Could South Carolina see one of the South’s more competitive races in 2018?
In a region that votes heavily Republican, Roll Call highlights the 5th District race for Congress as a potential pick up for Democrats and two-time candidate Archie Parnell.
The site went looking for races in the Deep South similar to Democratic senator-elect Doug Jones’ upset win in Alabama, and focused on Parnell’s competitiveness in the district centered on Rock Hill.
“Even if you don’t remember his name, you probably remember Archie Parnell’s announcement video for the South Carolina special election,” Roll Call’s Patricia Murphy wrote, noting a Parnell ad that spoofed “House of Cards.”
“The video... helped Parnell break through the Jon Ossoff media mania next door in Georgia, where the race to replace Rep. Tom Price sucked up most of the national attention and Democratic money going into Election Day.”
Parnell, a Sumter tax attorney, ran a close special election against GOP Rep. Ralph Norman in June, losing by 3 percentage points. The race was close enough that Parnell decided he would run against Norman a second time next November.
However, a Norman political adviser isn’t buying Roll Call’s prediction that the 5th District race will be competitive.
For starters, turnout in November’s general election will not compare to the special election that resulted in a narrow win for Norman, said Walter Whetsell, Norman’s political consultant during the campaign, now his chief of staff.
As many Republicans have noted, Jones’ win stemmed in part from a flawed GOP candidate in Roy Moore, whose campaign was dogged by accusations from women who said Moore pursued them when they were teenagers.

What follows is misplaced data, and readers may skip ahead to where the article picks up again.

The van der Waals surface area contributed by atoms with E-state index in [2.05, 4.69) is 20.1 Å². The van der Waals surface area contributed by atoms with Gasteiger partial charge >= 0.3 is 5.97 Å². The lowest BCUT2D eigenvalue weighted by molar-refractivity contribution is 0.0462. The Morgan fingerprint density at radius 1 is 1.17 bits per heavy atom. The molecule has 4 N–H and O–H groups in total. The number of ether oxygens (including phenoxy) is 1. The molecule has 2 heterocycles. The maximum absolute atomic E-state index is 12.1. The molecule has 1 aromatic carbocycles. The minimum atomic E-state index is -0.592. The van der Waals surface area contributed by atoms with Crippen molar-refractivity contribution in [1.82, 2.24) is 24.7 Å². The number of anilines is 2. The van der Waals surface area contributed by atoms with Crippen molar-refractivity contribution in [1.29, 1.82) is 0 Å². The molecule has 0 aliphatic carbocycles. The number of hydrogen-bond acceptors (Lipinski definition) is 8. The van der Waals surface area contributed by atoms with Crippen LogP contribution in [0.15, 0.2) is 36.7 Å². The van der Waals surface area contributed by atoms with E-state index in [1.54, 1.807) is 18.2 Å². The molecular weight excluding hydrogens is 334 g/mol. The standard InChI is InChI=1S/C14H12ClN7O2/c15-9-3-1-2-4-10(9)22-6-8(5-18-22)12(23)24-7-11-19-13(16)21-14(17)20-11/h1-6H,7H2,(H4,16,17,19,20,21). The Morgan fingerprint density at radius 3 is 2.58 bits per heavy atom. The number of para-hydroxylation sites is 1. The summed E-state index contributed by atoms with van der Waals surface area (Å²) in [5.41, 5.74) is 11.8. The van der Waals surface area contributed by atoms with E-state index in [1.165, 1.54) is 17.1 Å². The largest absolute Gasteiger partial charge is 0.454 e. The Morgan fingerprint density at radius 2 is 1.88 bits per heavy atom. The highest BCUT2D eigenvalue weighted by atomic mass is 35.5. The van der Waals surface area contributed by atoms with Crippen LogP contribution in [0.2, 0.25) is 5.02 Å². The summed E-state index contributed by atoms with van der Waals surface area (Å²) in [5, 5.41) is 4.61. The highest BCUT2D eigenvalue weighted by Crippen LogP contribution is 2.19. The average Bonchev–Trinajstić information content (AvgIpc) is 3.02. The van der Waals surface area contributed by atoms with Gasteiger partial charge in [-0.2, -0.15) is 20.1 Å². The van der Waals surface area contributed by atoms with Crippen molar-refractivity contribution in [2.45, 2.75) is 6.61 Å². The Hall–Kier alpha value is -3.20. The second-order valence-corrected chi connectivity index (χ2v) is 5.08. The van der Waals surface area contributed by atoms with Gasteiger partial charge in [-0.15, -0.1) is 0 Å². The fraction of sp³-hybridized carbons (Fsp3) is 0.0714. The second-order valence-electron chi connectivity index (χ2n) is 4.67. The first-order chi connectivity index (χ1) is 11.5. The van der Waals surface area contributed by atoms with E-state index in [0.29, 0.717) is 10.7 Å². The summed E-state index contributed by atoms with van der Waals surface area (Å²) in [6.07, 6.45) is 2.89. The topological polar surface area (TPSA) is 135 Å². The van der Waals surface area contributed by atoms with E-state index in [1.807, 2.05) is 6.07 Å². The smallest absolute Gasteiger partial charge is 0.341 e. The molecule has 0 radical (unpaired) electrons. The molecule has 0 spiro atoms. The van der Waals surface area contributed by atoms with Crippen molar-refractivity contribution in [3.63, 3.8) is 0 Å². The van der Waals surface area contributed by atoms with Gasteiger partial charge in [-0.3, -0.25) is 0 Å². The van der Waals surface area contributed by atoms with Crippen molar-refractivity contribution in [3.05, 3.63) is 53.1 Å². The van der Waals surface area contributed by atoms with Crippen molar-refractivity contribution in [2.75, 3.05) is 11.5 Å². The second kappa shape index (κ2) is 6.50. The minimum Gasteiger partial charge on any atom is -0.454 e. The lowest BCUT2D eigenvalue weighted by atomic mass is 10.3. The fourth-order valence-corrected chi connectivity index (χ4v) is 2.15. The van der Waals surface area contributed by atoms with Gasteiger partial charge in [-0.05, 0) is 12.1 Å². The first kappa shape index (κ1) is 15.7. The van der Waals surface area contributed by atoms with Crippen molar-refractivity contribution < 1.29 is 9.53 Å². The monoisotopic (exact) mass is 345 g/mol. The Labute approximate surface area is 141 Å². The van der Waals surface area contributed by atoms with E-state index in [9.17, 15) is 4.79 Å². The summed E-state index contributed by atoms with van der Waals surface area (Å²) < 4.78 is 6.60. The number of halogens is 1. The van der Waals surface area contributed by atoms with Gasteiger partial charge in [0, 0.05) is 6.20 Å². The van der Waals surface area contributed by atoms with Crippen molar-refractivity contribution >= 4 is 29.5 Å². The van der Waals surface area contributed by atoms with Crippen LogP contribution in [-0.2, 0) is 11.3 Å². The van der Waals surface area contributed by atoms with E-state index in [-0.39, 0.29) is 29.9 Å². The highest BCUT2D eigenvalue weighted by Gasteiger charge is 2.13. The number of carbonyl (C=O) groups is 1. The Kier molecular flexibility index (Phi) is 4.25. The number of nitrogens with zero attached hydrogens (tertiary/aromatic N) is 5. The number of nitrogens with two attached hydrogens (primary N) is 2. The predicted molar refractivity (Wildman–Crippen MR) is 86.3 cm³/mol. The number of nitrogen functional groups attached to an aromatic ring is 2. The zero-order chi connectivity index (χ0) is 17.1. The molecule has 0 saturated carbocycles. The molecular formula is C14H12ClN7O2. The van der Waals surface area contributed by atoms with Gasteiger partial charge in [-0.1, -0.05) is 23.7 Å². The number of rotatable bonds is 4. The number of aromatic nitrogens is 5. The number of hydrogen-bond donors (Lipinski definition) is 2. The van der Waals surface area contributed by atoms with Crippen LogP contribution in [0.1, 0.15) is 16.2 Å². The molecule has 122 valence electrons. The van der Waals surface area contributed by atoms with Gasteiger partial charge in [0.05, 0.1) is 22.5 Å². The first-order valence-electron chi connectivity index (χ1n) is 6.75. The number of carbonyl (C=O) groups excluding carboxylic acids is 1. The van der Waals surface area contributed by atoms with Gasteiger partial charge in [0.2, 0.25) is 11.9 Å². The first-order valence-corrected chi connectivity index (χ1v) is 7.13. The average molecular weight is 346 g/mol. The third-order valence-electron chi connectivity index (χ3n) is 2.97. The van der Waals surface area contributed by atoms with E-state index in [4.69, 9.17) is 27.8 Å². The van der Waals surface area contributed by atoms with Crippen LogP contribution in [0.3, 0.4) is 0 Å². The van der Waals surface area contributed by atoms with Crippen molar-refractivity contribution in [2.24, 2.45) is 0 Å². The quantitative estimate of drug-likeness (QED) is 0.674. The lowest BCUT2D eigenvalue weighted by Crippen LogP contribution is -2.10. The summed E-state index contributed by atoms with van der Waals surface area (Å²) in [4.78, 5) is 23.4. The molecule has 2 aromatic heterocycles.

S.C. Democrats are hanging onto hope that the 5th District could go blue again, after U.S. Rep. John Spratt, a York Democrat, represented the district for nearly 30 years. Spratt won his last term in 2008 and went on to lose the seat in 2010 to Mick Mulvaney, the first Republican to win the 5th District in more than a hundred years.
Parnell’s narrow loss was so promising in the eyes of Democrats that Jones’ Alabama campaign copied his hyper-local, grassroots approach.
Mulvaney resigned the seat earlier this year when President Donald Trump named him to be the administration’s budget director, setting up the special election.
Parnell campaign spokesman Zach Marcus said Parnell will continue to focus on connecting with voters across the 5th District.
“(W)hile we’re flattered that folks nationally are taking notice that Archie has a real shot at winning, our campaign is continuing to focus on local issues that have a real impact on people’s lives."
Reporter Jamie Self contributed.